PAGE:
By LYNETTE HAALAND, Four Points News
Days after the coronavirus pandemic hit Austin in mid-March, local Four Points residents jumped into action and created COVID Rangers to help supply medical workers and first responders with personal protective equipment.
As of Memorial Day May 25, the local COVID Rangers have made and delivered 8,500 mask covers, 850+ face shields, and 5,190 ear guards.
“When we first got started there was nothing but bad news all around us,” said Paul Boomgaart, co-founder of COVID Rangers. “We decided to become a rallying point to help get our community engaged in a positive way.”
COVID Rangers began in Steiner Ranch as a grassroots effort and now has more than 1,000 registered volunteers nationwide.
The group got started by listening to what the medical providers and first responders were asking for and did exactly that.
Doctor Lorissa Hines raised awareness of the need for PPE for the medical community and Sofie Jones, who has incredible sewing skills, started making mask covers with the assistance of Claudia, Boomgaart’s wife, who would cut the patterns and assemble the masks. Then Hines would distribute them to medical providers.
“I was inspired by what Claudia and her friends were doing and realized that with some digital support, we could take what they were doing and get many people involved,” said Paul, who owns a small tech consultancy kordami.com
Initially the idea was to mobilize more local families but once the website went up, “it took off and soon we became hundreds and then thousands of volunteers.”
The network is much larger than the 1,000+ registered volunteers “since we encourage everyone to use the website and create PPE in their communities,” Paul said.
COVID Rangers provides instruction and guidance via the website, and at last count, the website had over 52,000 users.
Vandegrift graduating senior Gabriel Diaz is one of the volunteers who has been creating face shields. He consulted engineers and doctors and researched how to make the shields.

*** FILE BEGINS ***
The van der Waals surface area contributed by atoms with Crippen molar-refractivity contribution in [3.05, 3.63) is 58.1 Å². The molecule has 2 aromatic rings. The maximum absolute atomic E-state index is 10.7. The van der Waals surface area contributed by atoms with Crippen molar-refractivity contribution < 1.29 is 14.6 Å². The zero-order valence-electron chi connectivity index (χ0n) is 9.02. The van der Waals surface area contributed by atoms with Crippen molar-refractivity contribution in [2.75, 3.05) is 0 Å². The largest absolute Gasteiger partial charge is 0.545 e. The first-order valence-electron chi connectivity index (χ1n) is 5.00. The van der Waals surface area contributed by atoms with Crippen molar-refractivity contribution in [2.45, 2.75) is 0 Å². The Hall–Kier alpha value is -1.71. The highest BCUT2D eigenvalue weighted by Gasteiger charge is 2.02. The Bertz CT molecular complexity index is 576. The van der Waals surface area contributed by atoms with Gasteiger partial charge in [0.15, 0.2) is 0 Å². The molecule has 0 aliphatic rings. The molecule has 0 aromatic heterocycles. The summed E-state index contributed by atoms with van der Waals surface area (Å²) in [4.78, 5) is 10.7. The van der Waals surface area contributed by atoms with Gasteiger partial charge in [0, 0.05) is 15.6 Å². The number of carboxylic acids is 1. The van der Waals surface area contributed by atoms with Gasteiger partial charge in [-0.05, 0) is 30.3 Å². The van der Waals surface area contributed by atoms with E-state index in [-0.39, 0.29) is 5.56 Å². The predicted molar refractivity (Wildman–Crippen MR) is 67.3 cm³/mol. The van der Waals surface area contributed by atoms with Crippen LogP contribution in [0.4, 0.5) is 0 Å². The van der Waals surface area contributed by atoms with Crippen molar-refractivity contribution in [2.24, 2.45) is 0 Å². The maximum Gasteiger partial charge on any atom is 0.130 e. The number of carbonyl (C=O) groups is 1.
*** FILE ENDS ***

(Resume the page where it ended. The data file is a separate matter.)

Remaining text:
“I have been designing face masks with the help of Rodrigo Alvarez, a PhD from Stanford and he’s really the smartest man I’ve ever met,” Diaz shared early on in the process.
Boomgaart brothers Michael, senior, and Alexander, freshman, have also been volunteering with their parents with COVID Rangers.
Another set of brothers has been working for the cause. The Dholakia brothers have also been in high production. At peak, four 3D printers were going non-stop at the Dholakia house in River Place.
Devan, Vandegrift graduating senior, Julian, VHS 10th grader, and Adrian, 7th grader, have been working together to create ear-savers for face masks.
Ear-savers are plastic extenders that attach to the ear straps of face masks. Early on many masks were being made but there was a need for ear-savers, so the brothers were excited to pitch in and help.
They said they enjoy seeing posts and pictures of healthcare workers using and appreciating the ear-savers they have made.
“It’s also been very rewarding to see how our robotics skills of CAD design and 3D printing can be used in real-life situations,” said Julian, who is a member of ViperBots Valor, as was Devan.
The brothers would also like to see their efforts help their aunt, who is in the U.S. Navy and who was recently activated to help at a large COVID-19 medical center.
The brothers shared, “we would like to keep printing and send her and other people helping, as many ear-savers as they need.”